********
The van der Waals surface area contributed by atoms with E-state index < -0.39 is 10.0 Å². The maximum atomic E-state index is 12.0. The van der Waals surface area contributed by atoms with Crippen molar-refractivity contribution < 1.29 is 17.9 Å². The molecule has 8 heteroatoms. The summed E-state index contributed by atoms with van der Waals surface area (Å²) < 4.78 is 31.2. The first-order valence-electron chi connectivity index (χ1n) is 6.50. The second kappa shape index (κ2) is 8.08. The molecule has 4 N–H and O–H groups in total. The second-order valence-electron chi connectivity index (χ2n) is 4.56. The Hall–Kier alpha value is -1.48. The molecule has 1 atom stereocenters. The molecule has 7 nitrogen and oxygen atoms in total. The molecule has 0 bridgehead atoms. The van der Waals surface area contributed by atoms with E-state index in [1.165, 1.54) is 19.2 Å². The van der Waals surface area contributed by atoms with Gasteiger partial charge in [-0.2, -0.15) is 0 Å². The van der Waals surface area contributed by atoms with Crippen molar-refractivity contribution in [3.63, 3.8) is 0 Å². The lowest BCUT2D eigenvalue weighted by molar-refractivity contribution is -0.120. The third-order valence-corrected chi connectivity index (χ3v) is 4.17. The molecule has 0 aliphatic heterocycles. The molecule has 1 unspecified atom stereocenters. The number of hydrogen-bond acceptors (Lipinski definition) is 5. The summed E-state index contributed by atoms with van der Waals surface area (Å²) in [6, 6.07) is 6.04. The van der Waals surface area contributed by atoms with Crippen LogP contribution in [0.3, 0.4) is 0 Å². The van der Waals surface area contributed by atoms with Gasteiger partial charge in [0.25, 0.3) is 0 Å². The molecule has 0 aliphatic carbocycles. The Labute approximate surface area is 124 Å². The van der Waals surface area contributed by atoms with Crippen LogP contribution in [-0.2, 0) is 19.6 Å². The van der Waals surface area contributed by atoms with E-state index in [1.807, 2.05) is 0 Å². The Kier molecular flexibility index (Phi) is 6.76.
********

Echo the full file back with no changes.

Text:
The van der Waals surface area contributed by atoms with E-state index < -0.39 is 10.0 Å². The maximum atomic E-state index is 12.0. The van der Waals surface area contributed by atoms with Crippen molar-refractivity contribution < 1.29 is 17.9 Å². The molecule has 8 heteroatoms. The summed E-state index contributed by atoms with van der Waals surface area (Å²) < 4.78 is 31.2. The first-order valence-electron chi connectivity index (χ1n) is 6.50. The second kappa shape index (κ2) is 8.08. The molecule has 4 N–H and O–H groups in total. The second-order valence-electron chi connectivity index (χ2n) is 4.56. The Hall–Kier alpha value is -1.48. The molecule has 1 atom stereocenters. The molecule has 7 nitrogen and oxygen atoms in total. The molecule has 0 bridgehead atoms. The van der Waals surface area contributed by atoms with E-state index in [1.165, 1.54) is 19.2 Å². The van der Waals surface area contributed by atoms with Gasteiger partial charge in [-0.2, -0.15) is 0 Å². The van der Waals surface area contributed by atoms with Crippen molar-refractivity contribution in [3.63, 3.8) is 0 Å². The lowest BCUT2D eigenvalue weighted by molar-refractivity contribution is -0.120. The third-order valence-corrected chi connectivity index (χ3v) is 4.17. The molecule has 0 aliphatic heterocycles. The molecule has 1 unspecified atom stereocenters. The number of hydrogen-bond acceptors (Lipinski definition) is 5. The summed E-state index contributed by atoms with van der Waals surface area (Å²) in [6, 6.07) is 6.04. The van der Waals surface area contributed by atoms with Crippen LogP contribution in [0.3, 0.4) is 0 Å². The van der Waals surface area contributed by atoms with Gasteiger partial charge in [0.25, 0.3) is 0 Å². The molecule has 0 aliphatic carbocycles. The Labute approximate surface area is 124 Å². The van der Waals surface area contributed by atoms with Crippen LogP contribution in [-0.2, 0) is 19.6 Å². The van der Waals surface area contributed by atoms with E-state index in [1.807, 2.05) is 0 Å². The Kier molecular flexibility index (Phi) is 6.76.